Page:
Just make sure you talk directly to your closest friends, whether it’s phone or face to face. You do not want them to find out secondhand at all. They show up, and they go way beyond the call of duty to make sure you’re okay.

What support was most helpful?

You have to make the assumption that people want to help. I’m more of the person that is the helper and less likely to call and say, “Help.”

We would meet a group of guys at Einstein’s for breakfast. Leanne can tell you about this. She says, “I don’t believe you have 10 to 12 guys that meet every morning and just talk. No, guys don’t do that.”

Because I was at home with a catheter, I couldn’t get out. One friend says, “Is there anything I can do for you?” I said, “Yes. Go to Einstein’s, get me a cup of coffee and a bagel, bring them to my house, and sit with me and have breakfast.” That did as much for him as it did for me.

People just want to help. That story is an example of you needing your friends and your friends needing you. The opposite end, for kids, it could be scary.

Antonio, Leanne’s son, was five. He walked into the library and saw me in my bathroom, sitting there. I think Leanne had to tell him, “It’s okay to go over there and sit in his lap. He’s fine. He has cancer. Number one, he’s not going to get on you. Number two, he’s not fragile at this point. It’s perfectly okay to go sit in his lap.”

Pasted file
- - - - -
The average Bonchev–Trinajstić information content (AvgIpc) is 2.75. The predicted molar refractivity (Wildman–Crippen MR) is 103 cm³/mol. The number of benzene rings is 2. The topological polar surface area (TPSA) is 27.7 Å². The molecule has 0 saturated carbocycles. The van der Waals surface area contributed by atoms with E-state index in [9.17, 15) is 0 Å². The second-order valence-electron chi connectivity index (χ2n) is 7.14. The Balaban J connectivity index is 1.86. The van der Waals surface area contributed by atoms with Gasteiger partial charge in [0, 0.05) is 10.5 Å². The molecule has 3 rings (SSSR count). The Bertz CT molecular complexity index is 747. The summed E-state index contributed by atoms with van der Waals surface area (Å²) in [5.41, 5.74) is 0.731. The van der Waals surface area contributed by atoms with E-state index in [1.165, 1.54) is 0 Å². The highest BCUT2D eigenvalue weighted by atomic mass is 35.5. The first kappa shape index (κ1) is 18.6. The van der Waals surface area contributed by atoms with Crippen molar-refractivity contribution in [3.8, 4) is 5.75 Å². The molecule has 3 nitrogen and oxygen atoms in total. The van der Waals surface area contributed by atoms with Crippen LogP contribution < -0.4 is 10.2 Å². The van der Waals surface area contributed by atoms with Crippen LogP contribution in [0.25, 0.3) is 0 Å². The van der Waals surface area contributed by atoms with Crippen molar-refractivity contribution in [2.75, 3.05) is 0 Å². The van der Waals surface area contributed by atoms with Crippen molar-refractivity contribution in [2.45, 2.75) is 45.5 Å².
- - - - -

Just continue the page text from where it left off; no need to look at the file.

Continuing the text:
He was very cautious. With kids, when you see them, you need to tell them, “I’m okay. Come over here and give me a hug.”

Why was that an emotional moment for you?

I’ll tell you exactly why. “I want you to look at this chart.” He literally put his head down and wouldn’t look at me.

I took the chart, and I said, “Is this me right here?” He says, “Yes.” I said, “I’m at the high end of intermediate risk and the low end of high risk.” I said, “This is saying the average life expectancy is 11 years?” He says, “Yes.” I said, “Explain that to me.” He says, “Well, eight years will be great, two years you’ll be on hormones, and last year you’ll be miserable.”

The very first thing I thought was, “Antonio is five. Where will I be when he’s 16?” I did the calculations, and I said, “I’ll live long enough to see him turn 16 and get his driver’s license. If I make it that far, I’ll be fine.”

That was my first thought. Will he be driving? Will I get to see him drive? Will I get to see him become a 16-year-old?

Of course, we’re beyond that now, but that was my first thought when I calculated those numbers.

First of all, if they’re really close to you, you’re more forgiving.

Most times, people don’t need to say anything. Just an, ‘I’m sorry. I feel bad. I’m here for you. If there’s anything I can do, let me know. This is terrible. This is devastating. I don’t know what to say. I don’t know what to do. I feel horrible.’ Leave it at that, for the most part.